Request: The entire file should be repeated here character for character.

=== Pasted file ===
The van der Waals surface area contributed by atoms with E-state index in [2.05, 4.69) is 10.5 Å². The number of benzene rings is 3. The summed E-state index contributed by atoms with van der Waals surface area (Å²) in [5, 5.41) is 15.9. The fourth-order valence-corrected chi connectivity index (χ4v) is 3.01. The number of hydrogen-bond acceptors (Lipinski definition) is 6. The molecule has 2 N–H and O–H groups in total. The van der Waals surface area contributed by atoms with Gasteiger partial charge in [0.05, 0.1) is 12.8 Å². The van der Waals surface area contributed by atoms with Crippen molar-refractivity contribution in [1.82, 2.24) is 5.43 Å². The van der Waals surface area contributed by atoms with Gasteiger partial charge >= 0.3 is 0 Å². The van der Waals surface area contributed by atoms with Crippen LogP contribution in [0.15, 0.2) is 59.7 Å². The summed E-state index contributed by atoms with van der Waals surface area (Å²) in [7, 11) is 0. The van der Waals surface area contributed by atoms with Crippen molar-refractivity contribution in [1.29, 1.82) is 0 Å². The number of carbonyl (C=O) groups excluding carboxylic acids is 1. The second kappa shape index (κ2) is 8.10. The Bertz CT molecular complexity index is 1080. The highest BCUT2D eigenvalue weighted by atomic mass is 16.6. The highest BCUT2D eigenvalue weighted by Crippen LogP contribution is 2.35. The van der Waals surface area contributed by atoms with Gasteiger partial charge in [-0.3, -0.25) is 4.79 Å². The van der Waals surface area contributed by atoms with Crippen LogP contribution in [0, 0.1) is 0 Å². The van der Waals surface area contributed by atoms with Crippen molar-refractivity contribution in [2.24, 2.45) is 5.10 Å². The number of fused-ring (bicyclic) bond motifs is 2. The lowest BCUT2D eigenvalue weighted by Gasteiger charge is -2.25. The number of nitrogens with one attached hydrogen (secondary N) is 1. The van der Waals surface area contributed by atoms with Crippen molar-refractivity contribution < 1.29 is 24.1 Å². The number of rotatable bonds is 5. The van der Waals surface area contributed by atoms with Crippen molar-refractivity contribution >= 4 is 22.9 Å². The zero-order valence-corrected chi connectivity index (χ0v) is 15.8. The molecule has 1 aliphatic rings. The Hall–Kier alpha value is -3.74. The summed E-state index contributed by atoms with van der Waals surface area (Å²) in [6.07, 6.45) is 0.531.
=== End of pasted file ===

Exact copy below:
The van der Waals surface area contributed by atoms with E-state index in [2.05, 4.69) is 10.5 Å². The number of benzene rings is 3. The summed E-state index contributed by atoms with van der Waals surface area (Å²) in [5, 5.41) is 15.9. The fourth-order valence-corrected chi connectivity index (χ4v) is 3.01. The number of hydrogen-bond acceptors (Lipinski definition) is 6. The molecule has 2 N–H and O–H groups in total. The van der Waals surface area contributed by atoms with Gasteiger partial charge in [0.05, 0.1) is 12.8 Å². The van der Waals surface area contributed by atoms with Crippen molar-refractivity contribution in [1.82, 2.24) is 5.43 Å². The van der Waals surface area contributed by atoms with Gasteiger partial charge >= 0.3 is 0 Å². The van der Waals surface area contributed by atoms with Crippen LogP contribution in [0.15, 0.2) is 59.7 Å². The summed E-state index contributed by atoms with van der Waals surface area (Å²) in [7, 11) is 0. The van der Waals surface area contributed by atoms with Crippen molar-refractivity contribution in [1.29, 1.82) is 0 Å². The number of carbonyl (C=O) groups excluding carboxylic acids is 1. The second kappa shape index (κ2) is 8.10. The Bertz CT molecular complexity index is 1080. The highest BCUT2D eigenvalue weighted by atomic mass is 16.6. The highest BCUT2D eigenvalue weighted by Crippen LogP contribution is 2.35. The van der Waals surface area contributed by atoms with Gasteiger partial charge in [-0.3, -0.25) is 4.79 Å². The van der Waals surface area contributed by atoms with Crippen LogP contribution in [0, 0.1) is 0 Å². The van der Waals surface area contributed by atoms with Crippen molar-refractivity contribution in [2.24, 2.45) is 5.10 Å². The number of fused-ring (bicyclic) bond motifs is 2. The lowest BCUT2D eigenvalue weighted by Gasteiger charge is -2.25. The number of nitrogens with one attached hydrogen (secondary N) is 1. The van der Waals surface area contributed by atoms with Crippen molar-refractivity contribution < 1.29 is 24.1 Å². The number of rotatable bonds is 5. The van der Waals surface area contributed by atoms with Crippen molar-refractivity contribution >= 4 is 22.9 Å². The zero-order valence-corrected chi connectivity index (χ0v) is 15.8. The molecule has 1 aliphatic rings. The Hall–Kier alpha value is -3.74. The summed E-state index contributed by atoms with van der Waals surface area (Å²) in [6.07, 6.45) is 0.531.